There's this donut shop not far from my house called "Every Day's a Donut Day". I think I've taken the sentiment to heart, because every time I see their sign I feel this strong urge to pull in and get something delicious. But I refrain, even though they make good ones. Because every day is not a donut day.


Years ago, I saw a piece in Real Simple magazine about making donuts out of canned biscuit dough. I tried it once when we were newlyweds, but I didn't love it because I hate Pillsbury biscuits. They have this nasty aftertaste. Yuck. But once I discovered Trader Joe's had some decent biscuit dough, I've been anxious to give it another go. For those days that are donut days after all.

And it is awesome. If you don't mind Pillsbury biscuits or have another brand that you like, by all means, use that, but I'll stick with TJ's. If, like me, you don't fry much, it's a great way to get your feet wet. I fry mine one at a time in a small cast iron pan -- that way I don't have to use an entire quart of oil just for frying a small batch of donuts. Only a cup or two is needed this way.


It couldn't be more simple. Just cut a hole in the middle and fry them up! Then you have to decide how to top them, and that's where things get tough -- decisions, decisions. I love just dunking them in some cinnamon sugar, but I couldn't resist this chocolate glaze from Crunchy Creamy Sweet. It's simple as can be, and a great complement to these easy donuts. (Not to mention, an excellent vehicle for rainbow sprinkles.)


And, my favorite part, the donut holes.



Homemade Donuts for Cheaters

Ingredients:
1 can prepared biscuits, brought to room temperature
oil
desired glaze or cinnamon sugar

Directions:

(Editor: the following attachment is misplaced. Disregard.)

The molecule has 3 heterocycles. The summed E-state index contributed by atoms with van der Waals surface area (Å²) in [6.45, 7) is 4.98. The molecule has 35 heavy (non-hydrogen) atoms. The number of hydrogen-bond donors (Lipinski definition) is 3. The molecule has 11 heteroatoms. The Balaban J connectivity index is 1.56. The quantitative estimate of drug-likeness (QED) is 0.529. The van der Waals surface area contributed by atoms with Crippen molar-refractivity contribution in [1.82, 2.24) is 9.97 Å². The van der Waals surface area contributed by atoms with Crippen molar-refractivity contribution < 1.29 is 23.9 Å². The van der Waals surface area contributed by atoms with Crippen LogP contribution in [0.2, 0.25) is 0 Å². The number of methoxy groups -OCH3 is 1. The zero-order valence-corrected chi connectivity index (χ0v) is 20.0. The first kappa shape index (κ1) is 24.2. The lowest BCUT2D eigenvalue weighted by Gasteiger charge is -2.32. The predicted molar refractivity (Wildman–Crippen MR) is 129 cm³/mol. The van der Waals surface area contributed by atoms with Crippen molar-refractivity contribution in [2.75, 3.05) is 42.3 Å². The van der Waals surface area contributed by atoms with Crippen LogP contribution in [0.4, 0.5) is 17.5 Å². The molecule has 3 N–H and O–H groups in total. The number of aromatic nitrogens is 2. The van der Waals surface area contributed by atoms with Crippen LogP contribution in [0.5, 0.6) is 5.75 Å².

It is important to let the biscuits come to room temp. If you use them straight from the refrigerator, they will not cook evenly, resulting in a nicely cooked outer layer and raw dough in the middle. I know from experience. Just pop them out of the can, place them on a cookie sheet and let them warm up for a while. Cover with plastic wrap to they don't dry out.
In a small pan, heat one to two inches of oil over medium-high heat -- the amount of oil needed will depend upon the size of your pan. While it's heating, cut holes from the middle of the biscuits. If desired, shape a bit with your hands to round off the square edges of the biscuits so they are smooth and circular. After a few minutes, test the oil with a small piece of dough (one of the donut holes will do). If the oil is ready, you will hear a sizzle, see bubbles around the dough, and the dough will float on the surface. If the oil is too cold, the dough will sink, in which case, let your oil heat for another minute or two.
Once your oil is ready, carefully place a donut in the hot oil. Let cook on first side until golden, then flip and cook for another minute or two until the other side is also golden. Remove to paper-towel-lined plate or baking sheet (or wire rack, etc.) and repeat with remaining dough. Only do one donut and up to a couple donut holes at once so the oil temperature doesn't drop, resulting in oily donuts.
If you are planning to coat in cinnamon sugar, do it almost immediately after cooking so the sugar will stick. If you are planning to glaze, let cool before doing so.
These are best enjoyed immediately.

Friday, March 8, 2013

Giveaway Winner!




Happy Friday, friendlies!

I'm really excited to announce the winner of my little giveaway today. I enjoyed reading every comment so immensely! Thank you all for your support!


Random.org spat out #16, which is Heidi Nichols. Congratulations, Heidi!

Send me an email at kristyn @ prettykittenskitchen . com and we will hammer out the details.

One Bowl Chocolate Cupcakes



Unlike many people, I don't have a clear memory for many things. Most of my childhood memories are fuzzy at best, with odd patches of clarity here and there. I wish I could remember more from me growing-up years. But, I remember enough. Enough to tell you a little about my Mom.

I remember her favorite color has always been dark green. She wore this perfume called White Musk, which still reminds me of her whenever I smell anything remotely similar -- even though she hasn't worn it in years. I remember the feeling of snuggling up under her rose-patterned bedspread, the smell and comforting feel of the clean, cool sheets.

She hates baking. Loves spicy food, British mini-series, and children of all ages. She wakes up early in the morning and goes to bed early, too. A trait I seem to have inherited, like it or not.